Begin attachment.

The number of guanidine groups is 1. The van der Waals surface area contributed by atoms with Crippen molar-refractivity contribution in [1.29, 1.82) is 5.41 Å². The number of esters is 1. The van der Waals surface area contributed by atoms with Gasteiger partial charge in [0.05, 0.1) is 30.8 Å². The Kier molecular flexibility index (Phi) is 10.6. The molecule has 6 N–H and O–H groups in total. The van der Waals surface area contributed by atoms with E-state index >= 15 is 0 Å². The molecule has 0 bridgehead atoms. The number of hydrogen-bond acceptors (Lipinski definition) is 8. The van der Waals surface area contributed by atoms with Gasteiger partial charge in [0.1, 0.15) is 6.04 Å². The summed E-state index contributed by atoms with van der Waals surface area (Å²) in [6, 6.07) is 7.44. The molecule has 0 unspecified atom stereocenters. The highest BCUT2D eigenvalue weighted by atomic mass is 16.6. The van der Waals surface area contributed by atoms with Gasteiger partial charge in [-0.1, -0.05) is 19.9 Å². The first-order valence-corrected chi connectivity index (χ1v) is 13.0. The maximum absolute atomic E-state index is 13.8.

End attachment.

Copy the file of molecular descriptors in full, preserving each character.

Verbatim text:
The number of guanidine groups is 1. The van der Waals surface area contributed by atoms with Crippen molar-refractivity contribution in [1.29, 1.82) is 5.41 Å². The number of esters is 1. The van der Waals surface area contributed by atoms with Gasteiger partial charge in [0.05, 0.1) is 30.8 Å². The Kier molecular flexibility index (Phi) is 10.6. The molecule has 6 N–H and O–H groups in total. The van der Waals surface area contributed by atoms with E-state index >= 15 is 0 Å². The molecule has 0 bridgehead atoms. The number of hydrogen-bond acceptors (Lipinski definition) is 8. The van der Waals surface area contributed by atoms with Gasteiger partial charge in [0.1, 0.15) is 6.04 Å². The summed E-state index contributed by atoms with van der Waals surface area (Å²) in [6, 6.07) is 7.44. The molecule has 0 unspecified atom stereocenters. The highest BCUT2D eigenvalue weighted by atomic mass is 16.6. The van der Waals surface area contributed by atoms with Gasteiger partial charge in [-0.1, -0.05) is 19.9 Å². The first-order valence-corrected chi connectivity index (χ1v) is 13.0. The maximum absolute atomic E-state index is 13.8.